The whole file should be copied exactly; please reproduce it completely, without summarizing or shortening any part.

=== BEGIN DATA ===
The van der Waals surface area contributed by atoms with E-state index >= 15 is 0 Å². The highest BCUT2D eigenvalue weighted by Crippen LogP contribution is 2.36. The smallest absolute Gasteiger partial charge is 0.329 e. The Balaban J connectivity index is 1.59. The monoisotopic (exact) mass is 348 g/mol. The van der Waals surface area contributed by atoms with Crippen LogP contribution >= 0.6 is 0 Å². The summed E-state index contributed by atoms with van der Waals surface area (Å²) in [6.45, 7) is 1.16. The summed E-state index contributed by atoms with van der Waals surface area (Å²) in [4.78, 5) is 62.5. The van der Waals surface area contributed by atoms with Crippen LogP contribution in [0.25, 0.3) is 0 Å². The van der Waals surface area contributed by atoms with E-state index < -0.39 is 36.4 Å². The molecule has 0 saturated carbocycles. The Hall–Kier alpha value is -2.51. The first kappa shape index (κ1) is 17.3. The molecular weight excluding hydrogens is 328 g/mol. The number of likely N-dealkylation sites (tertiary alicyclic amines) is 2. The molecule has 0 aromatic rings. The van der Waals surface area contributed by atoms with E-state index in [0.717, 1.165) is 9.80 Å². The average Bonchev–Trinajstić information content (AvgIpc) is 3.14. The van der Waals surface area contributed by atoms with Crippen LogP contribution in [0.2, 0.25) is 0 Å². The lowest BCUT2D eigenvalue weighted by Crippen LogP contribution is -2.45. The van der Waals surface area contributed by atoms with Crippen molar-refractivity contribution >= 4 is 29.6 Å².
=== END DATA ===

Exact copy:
The van der Waals surface area contributed by atoms with E-state index >= 15 is 0 Å². The highest BCUT2D eigenvalue weighted by Crippen LogP contribution is 2.36. The smallest absolute Gasteiger partial charge is 0.329 e. The Balaban J connectivity index is 1.59. The monoisotopic (exact) mass is 348 g/mol. The van der Waals surface area contributed by atoms with Crippen LogP contribution >= 0.6 is 0 Å². The summed E-state index contributed by atoms with van der Waals surface area (Å²) in [6.45, 7) is 1.16. The summed E-state index contributed by atoms with van der Waals surface area (Å²) in [4.78, 5) is 62.5. The van der Waals surface area contributed by atoms with Crippen LogP contribution in [0.25, 0.3) is 0 Å². The van der Waals surface area contributed by atoms with E-state index < -0.39 is 36.4 Å². The molecule has 0 saturated carbocycles. The Hall–Kier alpha value is -2.51. The first kappa shape index (κ1) is 17.3. The molecular weight excluding hydrogens is 328 g/mol. The number of likely N-dealkylation sites (tertiary alicyclic amines) is 2. The molecule has 0 aromatic rings. The van der Waals surface area contributed by atoms with E-state index in [0.717, 1.165) is 9.80 Å². The average Bonchev–Trinajstić information content (AvgIpc) is 3.14. The van der Waals surface area contributed by atoms with Crippen LogP contribution in [0.2, 0.25) is 0 Å². The lowest BCUT2D eigenvalue weighted by Crippen LogP contribution is -2.45. The van der Waals surface area contributed by atoms with Crippen molar-refractivity contribution >= 4 is 29.6 Å².